Southern Highlands Harvest is a collaborative project of Transition Shire Wingecarribee, Slow Food Southern Highlands and Harmony Community Farm Inc. supported by Tourism Southern Highlands and seed-funded by Wingecarribee Shire Council.

Spring!

Spring is springing and frozen puddles are a thing of the past. Now is the time to get active in the garden.

If you’re stumped, you can get out to the Moss Vale Community Garden Monday and Friday mornings to help out and get some tips.

Aussie Organic Gardening is a great website, maintained by a very wise woman.

Aussies Living Simply is an online forum with 6600 members. There you’ll find lots of advice and answers to any questions you may have.

Of course, the local libraries have a fabulous range of books to help you get started.

Whatever you grow and however experienced you are, there is nothing like sitting down to a meal from your own garden. It also entitles you to announce it at every such meal. Enjoy it.

Southern Highlands Harvest farm gate Survey

Transition Shire Wingecarribee has received seed-funding from Wingecarribee Shire Council to carry out a survey of locally grown and produced food that is available either at farmgate, local markets or other local retail outlets. This is a collaborative project with the team coordinated by Sandra Menteith, partnered by Jill Dyson, Convivium leader of Slow Food Southern Highlands and Jill Cockram, Coordinator of Moss Vale Community Garden.  Tourism Southern Highlands is also supporting the project, as it is anticipated that the mapping of local food outlets will provide the basis for a ‘Southern Highlands Harvest’ Food Trail guide.

The benefits of such a project are many:

  • improved access to fresh local food for consumers (both residents and visitors alike) and increase direct sales of produce from farms and sales of retailers stocking local produce;
  • increased food security for our region by supporting local farmers and encouraging them to diversify with potential for expansion of jobs in this field;
  • contribute to the local economy of the region by making it easier for people to buy local produce from local producers, ensuring that money spent stays in the region;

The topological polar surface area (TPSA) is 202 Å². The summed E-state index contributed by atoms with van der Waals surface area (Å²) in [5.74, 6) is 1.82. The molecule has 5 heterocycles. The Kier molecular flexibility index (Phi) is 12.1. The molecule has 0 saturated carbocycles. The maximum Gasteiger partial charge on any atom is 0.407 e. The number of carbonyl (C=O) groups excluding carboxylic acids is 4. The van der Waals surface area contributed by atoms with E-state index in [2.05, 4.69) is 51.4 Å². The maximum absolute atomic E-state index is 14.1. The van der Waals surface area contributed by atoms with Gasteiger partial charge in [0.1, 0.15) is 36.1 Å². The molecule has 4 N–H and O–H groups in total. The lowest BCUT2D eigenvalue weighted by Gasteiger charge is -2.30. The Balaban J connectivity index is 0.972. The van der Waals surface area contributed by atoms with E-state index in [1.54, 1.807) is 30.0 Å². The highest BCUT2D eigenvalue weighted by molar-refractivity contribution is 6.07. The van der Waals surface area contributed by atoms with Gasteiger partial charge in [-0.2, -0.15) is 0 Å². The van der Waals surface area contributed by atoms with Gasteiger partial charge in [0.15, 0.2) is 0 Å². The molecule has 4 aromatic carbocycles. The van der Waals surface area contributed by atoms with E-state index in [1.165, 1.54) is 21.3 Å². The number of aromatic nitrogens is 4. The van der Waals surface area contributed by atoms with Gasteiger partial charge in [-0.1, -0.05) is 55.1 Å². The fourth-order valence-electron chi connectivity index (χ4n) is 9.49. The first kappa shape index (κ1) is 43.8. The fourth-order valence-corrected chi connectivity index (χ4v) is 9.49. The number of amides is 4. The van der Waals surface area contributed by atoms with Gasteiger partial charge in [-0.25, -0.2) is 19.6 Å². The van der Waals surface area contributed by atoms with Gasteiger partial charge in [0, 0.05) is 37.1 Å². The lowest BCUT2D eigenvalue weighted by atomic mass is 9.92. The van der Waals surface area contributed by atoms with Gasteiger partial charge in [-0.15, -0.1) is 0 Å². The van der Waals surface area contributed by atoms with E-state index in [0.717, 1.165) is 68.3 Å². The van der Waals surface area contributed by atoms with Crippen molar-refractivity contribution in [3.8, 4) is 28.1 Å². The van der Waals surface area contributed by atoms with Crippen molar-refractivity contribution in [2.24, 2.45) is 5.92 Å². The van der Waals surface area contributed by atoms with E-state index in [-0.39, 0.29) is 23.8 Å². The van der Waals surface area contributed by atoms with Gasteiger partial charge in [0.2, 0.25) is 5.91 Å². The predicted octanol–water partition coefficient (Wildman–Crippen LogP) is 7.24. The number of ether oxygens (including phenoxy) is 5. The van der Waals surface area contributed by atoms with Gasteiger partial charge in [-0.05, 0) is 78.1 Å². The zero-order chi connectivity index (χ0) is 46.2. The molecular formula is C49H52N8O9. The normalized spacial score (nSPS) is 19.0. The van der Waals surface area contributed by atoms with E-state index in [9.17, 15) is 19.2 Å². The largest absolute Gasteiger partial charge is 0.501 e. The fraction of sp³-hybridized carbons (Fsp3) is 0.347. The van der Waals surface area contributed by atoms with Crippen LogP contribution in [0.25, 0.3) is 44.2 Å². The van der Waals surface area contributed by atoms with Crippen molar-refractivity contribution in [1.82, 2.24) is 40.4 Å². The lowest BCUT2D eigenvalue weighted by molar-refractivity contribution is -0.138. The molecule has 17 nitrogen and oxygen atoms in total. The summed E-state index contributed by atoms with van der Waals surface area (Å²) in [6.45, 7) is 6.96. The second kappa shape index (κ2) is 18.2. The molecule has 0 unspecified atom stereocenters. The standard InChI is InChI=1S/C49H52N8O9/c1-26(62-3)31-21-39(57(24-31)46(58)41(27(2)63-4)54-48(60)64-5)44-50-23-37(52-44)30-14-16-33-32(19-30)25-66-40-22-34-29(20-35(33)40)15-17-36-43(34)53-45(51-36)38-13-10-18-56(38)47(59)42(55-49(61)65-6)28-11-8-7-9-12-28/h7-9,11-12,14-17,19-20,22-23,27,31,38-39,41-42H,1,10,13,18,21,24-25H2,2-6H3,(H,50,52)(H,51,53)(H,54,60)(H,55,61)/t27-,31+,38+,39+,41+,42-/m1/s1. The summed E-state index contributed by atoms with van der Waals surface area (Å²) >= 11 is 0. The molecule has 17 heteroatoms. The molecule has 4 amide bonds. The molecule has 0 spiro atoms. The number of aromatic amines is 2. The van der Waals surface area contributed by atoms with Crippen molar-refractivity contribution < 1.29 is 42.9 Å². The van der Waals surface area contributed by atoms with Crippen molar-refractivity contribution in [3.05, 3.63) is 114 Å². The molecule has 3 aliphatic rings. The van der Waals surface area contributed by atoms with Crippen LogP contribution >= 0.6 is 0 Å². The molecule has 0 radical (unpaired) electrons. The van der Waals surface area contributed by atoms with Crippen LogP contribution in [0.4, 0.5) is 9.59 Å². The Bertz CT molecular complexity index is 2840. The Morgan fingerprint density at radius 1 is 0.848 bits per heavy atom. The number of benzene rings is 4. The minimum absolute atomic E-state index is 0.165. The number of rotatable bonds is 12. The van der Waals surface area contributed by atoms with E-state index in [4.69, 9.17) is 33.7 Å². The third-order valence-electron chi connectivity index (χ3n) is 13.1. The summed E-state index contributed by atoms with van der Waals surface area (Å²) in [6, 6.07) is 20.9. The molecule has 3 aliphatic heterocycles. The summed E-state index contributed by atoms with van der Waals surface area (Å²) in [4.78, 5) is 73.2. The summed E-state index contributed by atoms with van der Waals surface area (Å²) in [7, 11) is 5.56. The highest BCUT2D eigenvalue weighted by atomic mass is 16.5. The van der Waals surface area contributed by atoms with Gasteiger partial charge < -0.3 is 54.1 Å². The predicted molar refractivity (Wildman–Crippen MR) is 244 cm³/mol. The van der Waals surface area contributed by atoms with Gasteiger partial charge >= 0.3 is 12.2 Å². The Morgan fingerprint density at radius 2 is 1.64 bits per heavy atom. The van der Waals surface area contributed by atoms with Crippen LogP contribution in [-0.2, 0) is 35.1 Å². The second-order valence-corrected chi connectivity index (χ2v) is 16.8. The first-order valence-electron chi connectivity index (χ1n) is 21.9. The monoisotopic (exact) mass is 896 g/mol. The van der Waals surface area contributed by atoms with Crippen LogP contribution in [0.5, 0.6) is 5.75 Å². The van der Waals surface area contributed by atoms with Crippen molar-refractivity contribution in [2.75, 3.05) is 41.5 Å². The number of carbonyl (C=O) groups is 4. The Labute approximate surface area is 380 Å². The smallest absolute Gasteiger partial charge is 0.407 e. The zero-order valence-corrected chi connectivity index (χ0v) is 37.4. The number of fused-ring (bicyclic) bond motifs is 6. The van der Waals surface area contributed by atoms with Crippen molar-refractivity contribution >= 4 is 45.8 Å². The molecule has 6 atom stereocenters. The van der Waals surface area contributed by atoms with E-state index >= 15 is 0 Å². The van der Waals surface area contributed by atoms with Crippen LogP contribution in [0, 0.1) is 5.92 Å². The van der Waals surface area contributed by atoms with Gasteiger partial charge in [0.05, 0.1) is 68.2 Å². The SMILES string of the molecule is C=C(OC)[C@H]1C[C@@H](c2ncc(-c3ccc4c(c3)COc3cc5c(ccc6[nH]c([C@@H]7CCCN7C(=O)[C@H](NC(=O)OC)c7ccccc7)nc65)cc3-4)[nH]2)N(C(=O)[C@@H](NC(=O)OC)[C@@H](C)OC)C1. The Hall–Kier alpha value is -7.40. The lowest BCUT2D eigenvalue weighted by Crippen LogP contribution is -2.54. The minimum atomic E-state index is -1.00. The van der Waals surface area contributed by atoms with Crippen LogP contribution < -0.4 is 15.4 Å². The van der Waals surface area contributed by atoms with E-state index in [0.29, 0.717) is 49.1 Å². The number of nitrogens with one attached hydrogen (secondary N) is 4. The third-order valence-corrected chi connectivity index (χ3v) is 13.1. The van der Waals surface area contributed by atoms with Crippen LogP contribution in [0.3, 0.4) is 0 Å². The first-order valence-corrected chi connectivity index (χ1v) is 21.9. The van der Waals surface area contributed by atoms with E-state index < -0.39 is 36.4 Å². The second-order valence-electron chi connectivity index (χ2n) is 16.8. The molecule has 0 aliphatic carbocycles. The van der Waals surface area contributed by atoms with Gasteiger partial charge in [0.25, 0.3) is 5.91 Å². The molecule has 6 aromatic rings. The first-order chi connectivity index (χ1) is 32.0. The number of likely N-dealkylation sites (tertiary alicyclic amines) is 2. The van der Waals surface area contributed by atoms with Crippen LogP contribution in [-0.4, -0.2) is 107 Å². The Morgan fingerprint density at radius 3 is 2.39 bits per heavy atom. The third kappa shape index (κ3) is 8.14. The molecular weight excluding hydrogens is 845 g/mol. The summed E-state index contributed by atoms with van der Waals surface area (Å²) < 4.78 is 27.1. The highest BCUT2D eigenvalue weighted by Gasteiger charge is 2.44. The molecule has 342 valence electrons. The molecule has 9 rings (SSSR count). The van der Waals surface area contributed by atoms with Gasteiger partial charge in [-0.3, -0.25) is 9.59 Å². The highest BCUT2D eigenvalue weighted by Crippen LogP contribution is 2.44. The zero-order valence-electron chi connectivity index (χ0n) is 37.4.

• a more resilient and self-sufficient Wingecarribee as we face increasing prices of fresh food and transport costs associated with peak oil and climate change;
  • decreased carbon emissions as residents increase purchase of locally produced goods;
  • improved health and well-being as people eat more fresh, in season food; and
  • increased networking and knowledge exchange among local growers and producers.

Within the next month letters will be sent out to all local growers and producers, inviting them to join this exciting new venture. For more information contact Sandra Menteith via email email hidden; JavaScript is required or telephone 4883 7687.

Food Inc at the movies

The Empire Cinema in Bowral is showing Food Inc for a very short time.

From the cinema’s website:

The current method of raw food production is largely a response to the growth of the fast food industry since the 1950s. The production of food overall has more drastically changed since that time than the several thousand years prior. Controlled primarily by a handful of multinational corporations, the global food production business – with an emphasis on the business – has as its unwritten goals production of large quantities of food at low direct inputs (most often subsidized) resulting in enormous profits, which in turn results in greater control of the global supply of food sources within these few companies. Health and safety (of the food itself, of the animals produced themselves, of the workers on the assembly lines, and of the consumers actually eating the food) are often overlooked by the companies, and are often overlooked by government in an effort to provide cheap food regardless of these negative consequences.
Main cast: Gary Hirshberg, Michael Pollan, Troy Roush, Joel Salatin
Visit the official website (includes trailer)

Session times:
Thursday 1/7, Friday 2/7, Saturday 3/7, Sunday 4/7, Monday 5/7, Tuesday 6/7 & Wednesday 7/7 at 7.45pm

BWF Sourdough workshop

Workshop: The Secrets of Sourdough Bread Making

Paddy ran an acclaimed wood fired oven bakery for many years and now offers to share his skills in a one day sourdough bread making class in his purpose built training kitchen in Bundanoon. Cost $130 pp and includes tuition, lunch and resource CD to take home. For more details P. 4883 7830 or 0427 837 830 or see Paddy’s website.

Check the Bundanoon Community Web for more events.